Top Ten

April 6, 2020

BC invests $3.5M in aid for domestic postsecondary students

The Government of British Columbia has announced a one-time investment of $3.5M in emergency financial assistance for postsecondary students. The funding will support domestic students in the province who are experiencing an unexpected financial emergency that may affect their ability to finish their studies and handle expenses. The emergency assistance is non-repayable and can be used for costs such as living expenses, food, travel, or portable computers. “Students who attend one of B.C.’s 25 public post-secondary institutions can access these funds by contacting their school’s financial aid office, which will assist with the application process,” explains a statement from the Government of British Columbia. “Each post-secondary institution will determine the specific amount a student can receive based on their individual needs.” BC (BC)

McGill joins 39 international institutions in launch International Universities Climate Alliance

McGill University has joined 39 other universities across 18 countries to form a global network on climate change. The International Universities Climate Alliance aims to create a “new voice” capable of engaging not just in national-level policy regarding climate change, but also international negotiations. Matthew England of the University of New South Wales Sydney said that the decision to launch the group during the COVID-19 pandemic was a “tricky” one. “We will solve COVID, and we can also solve climate change with enough of a coordinated effort,” he stated. England also explained that he expects another 10 or so institutions to join the group. Inside Higher Ed | IUCA (International, QC)

Student visa fraud targeting new immigrants to Canada

Edmonton police state that scammers posing as immigration attorneys have been targeting prospective international students. CTV News highlights the experience of a Palestine resident travelling to study at Dalhousie University who was approached by a fraudulent attorney who charged the resident thousands of dollars for a study permit and registration at a Canadian school. CANADIM confirmed that the receipt issued for the permit was not issued by their organization and that the attorney did not work for them. The police stated that they received 17 reports of scams in the Edmonton area in 2019, with 16 victims reporting an overall loss of over $730K. CTV News (AB)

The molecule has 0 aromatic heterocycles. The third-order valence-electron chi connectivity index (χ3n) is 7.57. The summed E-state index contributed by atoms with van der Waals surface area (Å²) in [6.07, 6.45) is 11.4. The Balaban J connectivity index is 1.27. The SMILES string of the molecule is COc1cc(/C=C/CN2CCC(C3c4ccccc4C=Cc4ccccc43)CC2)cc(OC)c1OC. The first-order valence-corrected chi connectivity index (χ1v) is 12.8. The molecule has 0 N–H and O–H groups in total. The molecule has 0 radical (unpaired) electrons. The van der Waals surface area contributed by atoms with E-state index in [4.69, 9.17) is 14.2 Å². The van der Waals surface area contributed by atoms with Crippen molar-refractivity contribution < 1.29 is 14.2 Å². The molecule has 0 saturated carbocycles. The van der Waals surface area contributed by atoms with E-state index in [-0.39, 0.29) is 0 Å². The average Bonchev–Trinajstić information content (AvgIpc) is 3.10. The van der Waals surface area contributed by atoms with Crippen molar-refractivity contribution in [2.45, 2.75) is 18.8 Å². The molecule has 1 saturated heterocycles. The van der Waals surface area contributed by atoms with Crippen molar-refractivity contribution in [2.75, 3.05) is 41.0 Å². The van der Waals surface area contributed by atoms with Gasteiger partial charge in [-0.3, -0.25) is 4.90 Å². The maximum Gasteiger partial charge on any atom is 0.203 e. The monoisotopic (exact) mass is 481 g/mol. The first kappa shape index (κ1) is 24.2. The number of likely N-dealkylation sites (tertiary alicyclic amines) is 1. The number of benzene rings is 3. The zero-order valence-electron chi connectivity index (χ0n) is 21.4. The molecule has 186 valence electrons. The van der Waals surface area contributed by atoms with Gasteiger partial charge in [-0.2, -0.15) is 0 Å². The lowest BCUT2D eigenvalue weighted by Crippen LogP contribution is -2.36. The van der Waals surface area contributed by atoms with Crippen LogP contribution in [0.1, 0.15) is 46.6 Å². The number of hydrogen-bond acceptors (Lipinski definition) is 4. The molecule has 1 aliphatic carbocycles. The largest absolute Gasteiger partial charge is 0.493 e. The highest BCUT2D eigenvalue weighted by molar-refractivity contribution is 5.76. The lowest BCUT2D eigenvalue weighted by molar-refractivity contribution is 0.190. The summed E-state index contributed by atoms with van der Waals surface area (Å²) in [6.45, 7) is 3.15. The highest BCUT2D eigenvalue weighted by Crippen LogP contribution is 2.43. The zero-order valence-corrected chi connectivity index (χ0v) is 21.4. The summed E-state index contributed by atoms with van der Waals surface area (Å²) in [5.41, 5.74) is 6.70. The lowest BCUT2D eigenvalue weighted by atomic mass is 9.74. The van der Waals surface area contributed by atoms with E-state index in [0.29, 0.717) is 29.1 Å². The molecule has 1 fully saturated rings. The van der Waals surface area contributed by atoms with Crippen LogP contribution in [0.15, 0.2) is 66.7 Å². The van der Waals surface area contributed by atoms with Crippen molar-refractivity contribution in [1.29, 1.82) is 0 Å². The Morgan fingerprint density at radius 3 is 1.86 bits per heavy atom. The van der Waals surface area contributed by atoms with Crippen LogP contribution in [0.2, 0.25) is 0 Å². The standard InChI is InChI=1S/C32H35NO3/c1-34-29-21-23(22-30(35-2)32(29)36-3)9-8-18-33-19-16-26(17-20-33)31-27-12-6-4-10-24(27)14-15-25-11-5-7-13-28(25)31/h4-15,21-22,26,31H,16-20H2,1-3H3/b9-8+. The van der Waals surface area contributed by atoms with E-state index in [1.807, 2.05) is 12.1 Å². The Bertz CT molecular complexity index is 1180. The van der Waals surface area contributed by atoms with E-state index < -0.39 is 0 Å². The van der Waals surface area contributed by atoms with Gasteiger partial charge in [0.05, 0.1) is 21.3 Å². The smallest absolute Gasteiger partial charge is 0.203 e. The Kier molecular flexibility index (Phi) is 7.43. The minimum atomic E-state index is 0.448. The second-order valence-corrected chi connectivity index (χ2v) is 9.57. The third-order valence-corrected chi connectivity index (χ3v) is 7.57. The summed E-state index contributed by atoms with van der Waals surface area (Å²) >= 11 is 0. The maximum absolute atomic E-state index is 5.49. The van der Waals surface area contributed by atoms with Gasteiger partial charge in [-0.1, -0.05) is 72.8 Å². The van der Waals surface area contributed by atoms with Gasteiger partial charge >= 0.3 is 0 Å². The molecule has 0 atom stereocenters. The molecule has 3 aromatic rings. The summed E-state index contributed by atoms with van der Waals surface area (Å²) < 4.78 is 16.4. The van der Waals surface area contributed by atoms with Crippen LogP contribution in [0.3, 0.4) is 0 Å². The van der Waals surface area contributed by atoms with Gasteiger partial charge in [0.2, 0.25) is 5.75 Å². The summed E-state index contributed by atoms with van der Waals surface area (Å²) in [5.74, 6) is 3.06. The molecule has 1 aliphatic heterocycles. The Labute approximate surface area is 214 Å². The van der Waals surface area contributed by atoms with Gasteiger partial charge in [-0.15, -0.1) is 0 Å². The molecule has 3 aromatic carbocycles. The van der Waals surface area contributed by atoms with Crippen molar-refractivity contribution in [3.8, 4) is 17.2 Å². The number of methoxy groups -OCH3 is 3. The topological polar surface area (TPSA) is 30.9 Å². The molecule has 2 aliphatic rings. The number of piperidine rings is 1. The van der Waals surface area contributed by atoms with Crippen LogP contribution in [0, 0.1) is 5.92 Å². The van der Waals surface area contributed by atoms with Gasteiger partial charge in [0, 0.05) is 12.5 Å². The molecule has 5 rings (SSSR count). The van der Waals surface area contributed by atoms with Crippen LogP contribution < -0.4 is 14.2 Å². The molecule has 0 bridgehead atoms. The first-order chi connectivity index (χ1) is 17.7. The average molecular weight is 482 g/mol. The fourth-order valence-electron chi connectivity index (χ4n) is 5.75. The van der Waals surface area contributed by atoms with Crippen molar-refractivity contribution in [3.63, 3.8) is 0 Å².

Okanagan, Lillooet Tribal Council partner to offer specialized training for office administration

Okanagan College and the Lillooet Tribal Council – Community Adult Learning Centre recently partnered to offer the Introduction to Office Administration training program to unemployed and underemployed members from Lillooet. The fast-track program is designed to build the essential office skills necessary to help meet a local need for office administrators. The program included St’at’imc cultural workshops featuring traditional First Nations teachers, strategy workshops on success and conflict management, and other essential skills tutorials. The program was offered with free tuition, books, and supplies; and Okanagan provided the curriculum and learning resources while the community centre provided onsite support throughout. Okanagan (BC)

Individualization, accommodation, consideration for students not limited to pandemic: Opinion

“With classrooms closed and university professors figuring out how to teach online, this seems like a challenging time for educators,” writes Concordia University part-time faculty member Kathryn Gasse. “But it could be an opportunity to reflect on what being an ‘educator’ truly means.” Gasse reflects on the difference between how institutions and their students experience higher education, both generally and during a crisis such as the current pandemic. The author concludes by noting that a particular level of individualization, accommodation, and consideration for students was “sorely needed before the virus … and will need to be maintained once the curve flattens.” The Province (QC, National)